Non-Hodgkin lymphoma

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Non-Hodgkin's Lymphomas (NHL)
Classification and external resources
Mantle cell lymphoma - intermed mag.jpg
Micrograph of mantle cell lymphoma, a type of non-Hodgkin lymphoma. Terminal ileum. H&E stain.
ICD-10 C82-C85
ICD-9 200, 202
ICD-O: 9591/3
OMIM 605027
DiseasesDB 9065
MedlinePlus 000581
eMedicine med/1363 ped/1343
MeSH D008228

The non-Hodgkin lymphomas (NHLs) are diverse group of blood cancers that include any kind of lymphoma except Hodgkin's lymphomas.[1] Types of NHL vary significantly in their severity, from indolent to very aggressive.

Lymphomas are types of cancer derived from lymphocytes, a type of white blood cell. Lymphomas are treated by combinations of chemotherapy, monoclonal antibodies (CD20), immunotherapy, radiation, and hematopoietic stem cell transplantation.

Non-Hodgkin lymphomas were classified according to the 1982 Working Formulation which recognizes 16 types. The Working Formulation is now considered obsolete, and the classification is commonly used primarily for statistical comparisons with previous decades. The Working Formulation has been superseded twice.

The latest lymphoma classification, the 2008 WHO classification, largely abandoned the "Hodgkin" vs. "Non-Hodgkin" grouping. Instead, it lists over 80 different forms of lymphomas in four broad groups.[2]


The many different forms of lymphoma likely have different causes. These possible causes and associations with at least some forms of NHL include:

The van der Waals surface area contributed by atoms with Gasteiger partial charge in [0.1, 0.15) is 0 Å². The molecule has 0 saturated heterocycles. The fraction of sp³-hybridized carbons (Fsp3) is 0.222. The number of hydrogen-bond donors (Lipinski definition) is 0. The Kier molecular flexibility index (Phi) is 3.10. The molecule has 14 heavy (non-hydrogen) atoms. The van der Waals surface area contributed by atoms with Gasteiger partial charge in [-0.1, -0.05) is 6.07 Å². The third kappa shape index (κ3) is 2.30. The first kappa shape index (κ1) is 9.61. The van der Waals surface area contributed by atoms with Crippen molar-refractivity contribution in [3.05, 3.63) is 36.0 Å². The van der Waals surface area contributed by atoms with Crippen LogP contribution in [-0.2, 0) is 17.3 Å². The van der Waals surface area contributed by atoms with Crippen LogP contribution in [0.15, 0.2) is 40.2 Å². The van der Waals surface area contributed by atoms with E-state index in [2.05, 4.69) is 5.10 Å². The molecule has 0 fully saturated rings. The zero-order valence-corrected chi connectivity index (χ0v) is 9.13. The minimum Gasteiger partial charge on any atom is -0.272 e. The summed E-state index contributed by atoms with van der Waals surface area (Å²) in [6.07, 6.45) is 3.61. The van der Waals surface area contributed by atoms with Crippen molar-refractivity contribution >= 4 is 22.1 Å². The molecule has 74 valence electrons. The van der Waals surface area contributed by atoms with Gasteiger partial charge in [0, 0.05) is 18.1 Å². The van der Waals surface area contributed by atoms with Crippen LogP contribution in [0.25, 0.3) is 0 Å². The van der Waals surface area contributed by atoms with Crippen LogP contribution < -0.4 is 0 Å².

Some studies have shown an association between non-Hodgkin lymphoma and exposure to polychlorinated biphenyls (PCBs), a persistent organic pollutant now found throughout the natural environment.[6][7] However, other similar studies have found no such link.[8][9][10] Studies of PCB workers have uniformly shown no statistically significant increased rates of deaths from non-Hodgkin Lymphoma.[11][12][13][14][15][16] In 2013, The International Association for Research on Cancer (IARC) determined that the evidence that PCBs cause non-Hodgkin Lymphoma is “limited” and “not consistent.” [17]


Non-Hodgkin lymphoma resulted in 210,000 deaths globally in 2010 up from 143,000 in 1990.[18]


Hodgkin lymphoma (HL, Hodgkin disease), described by Thomas Hodgkin in 1832, was the first form of lymphoma described and defined. Other forms were later described and there was a need to classify them. Because Hodgkin lymphoma was much more radiation-sensitive than other forms, its diagnosis was important for oncologists and their patients. Thus, research originally focused on it. The first classification of Hodgkin lymphoma was proposed by Robert J. Luke in 1963.

While consensus was rapidly reached on the classification of Hodgkin lymphoma, there remained a large group of very different diseases requiring further classification. The Rappaport classification, proposed by Henry Rappaport in 1956 and 1966, became the first widely accepted classification of lymphomas other than Hodgkin. Following its publication in 1982, the Working Formulation became the standard classification for this group of diseases. It introduced the term non-Hodgkin lymphoma (NHL) and defined three grades of lymphoma.